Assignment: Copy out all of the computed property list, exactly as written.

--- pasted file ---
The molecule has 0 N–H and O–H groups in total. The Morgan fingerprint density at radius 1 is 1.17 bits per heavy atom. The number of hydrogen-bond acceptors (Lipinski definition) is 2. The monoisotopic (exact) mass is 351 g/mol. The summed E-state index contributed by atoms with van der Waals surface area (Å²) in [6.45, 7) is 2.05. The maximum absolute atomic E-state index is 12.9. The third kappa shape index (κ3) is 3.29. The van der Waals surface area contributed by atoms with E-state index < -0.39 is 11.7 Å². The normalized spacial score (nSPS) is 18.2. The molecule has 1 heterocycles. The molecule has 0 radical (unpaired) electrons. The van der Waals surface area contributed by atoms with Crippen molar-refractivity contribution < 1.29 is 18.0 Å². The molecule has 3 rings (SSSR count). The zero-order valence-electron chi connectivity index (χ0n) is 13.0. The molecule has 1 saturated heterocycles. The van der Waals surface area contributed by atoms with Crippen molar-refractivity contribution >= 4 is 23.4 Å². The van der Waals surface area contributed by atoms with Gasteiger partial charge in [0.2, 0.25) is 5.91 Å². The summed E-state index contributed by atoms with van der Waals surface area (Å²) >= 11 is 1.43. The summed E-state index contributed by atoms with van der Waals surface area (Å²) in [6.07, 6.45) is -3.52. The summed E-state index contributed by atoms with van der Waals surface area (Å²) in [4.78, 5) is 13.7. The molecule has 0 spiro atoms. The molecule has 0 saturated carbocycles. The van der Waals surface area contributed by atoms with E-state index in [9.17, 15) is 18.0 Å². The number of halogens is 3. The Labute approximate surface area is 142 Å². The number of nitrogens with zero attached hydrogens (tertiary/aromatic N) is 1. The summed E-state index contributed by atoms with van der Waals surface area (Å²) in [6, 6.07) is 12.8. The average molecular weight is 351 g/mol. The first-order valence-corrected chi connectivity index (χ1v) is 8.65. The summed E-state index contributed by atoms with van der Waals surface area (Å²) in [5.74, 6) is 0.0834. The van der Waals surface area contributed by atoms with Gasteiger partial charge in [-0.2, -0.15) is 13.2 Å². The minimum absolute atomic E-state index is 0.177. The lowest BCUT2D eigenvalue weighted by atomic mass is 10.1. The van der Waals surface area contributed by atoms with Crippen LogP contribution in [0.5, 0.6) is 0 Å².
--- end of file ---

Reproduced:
The molecule has 0 N–H and O–H groups in total. The Morgan fingerprint density at radius 1 is 1.17 bits per heavy atom. The number of hydrogen-bond acceptors (Lipinski definition) is 2. The monoisotopic (exact) mass is 351 g/mol. The summed E-state index contributed by atoms with van der Waals surface area (Å²) in [6.45, 7) is 2.05. The maximum absolute atomic E-state index is 12.9. The third kappa shape index (κ3) is 3.29. The van der Waals surface area contributed by atoms with E-state index < -0.39 is 11.7 Å². The normalized spacial score (nSPS) is 18.2. The molecule has 1 heterocycles. The molecule has 0 radical (unpaired) electrons. The van der Waals surface area contributed by atoms with Crippen molar-refractivity contribution < 1.29 is 18.0 Å². The molecule has 3 rings (SSSR count). The zero-order valence-electron chi connectivity index (χ0n) is 13.0. The molecule has 1 saturated heterocycles. The van der Waals surface area contributed by atoms with Crippen molar-refractivity contribution >= 4 is 23.4 Å². The van der Waals surface area contributed by atoms with Gasteiger partial charge in [0.2, 0.25) is 5.91 Å². The summed E-state index contributed by atoms with van der Waals surface area (Å²) >= 11 is 1.43. The summed E-state index contributed by atoms with van der Waals surface area (Å²) in [6.07, 6.45) is -3.52. The summed E-state index contributed by atoms with van der Waals surface area (Å²) in [4.78, 5) is 13.7. The molecule has 0 spiro atoms. The molecule has 0 saturated carbocycles. The van der Waals surface area contributed by atoms with E-state index in [9.17, 15) is 18.0 Å². The number of halogens is 3. The Labute approximate surface area is 142 Å². The number of nitrogens with zero attached hydrogens (tertiary/aromatic N) is 1. The summed E-state index contributed by atoms with van der Waals surface area (Å²) in [6, 6.07) is 12.8. The average molecular weight is 351 g/mol. The first-order valence-corrected chi connectivity index (χ1v) is 8.65. The summed E-state index contributed by atoms with van der Waals surface area (Å²) in [5.74, 6) is 0.0834. The van der Waals surface area contributed by atoms with Gasteiger partial charge in [-0.2, -0.15) is 13.2 Å². The minimum absolute atomic E-state index is 0.177. The lowest BCUT2D eigenvalue weighted by atomic mass is 10.1. The van der Waals surface area contributed by atoms with Crippen LogP contribution in [0.5, 0.6) is 0 Å².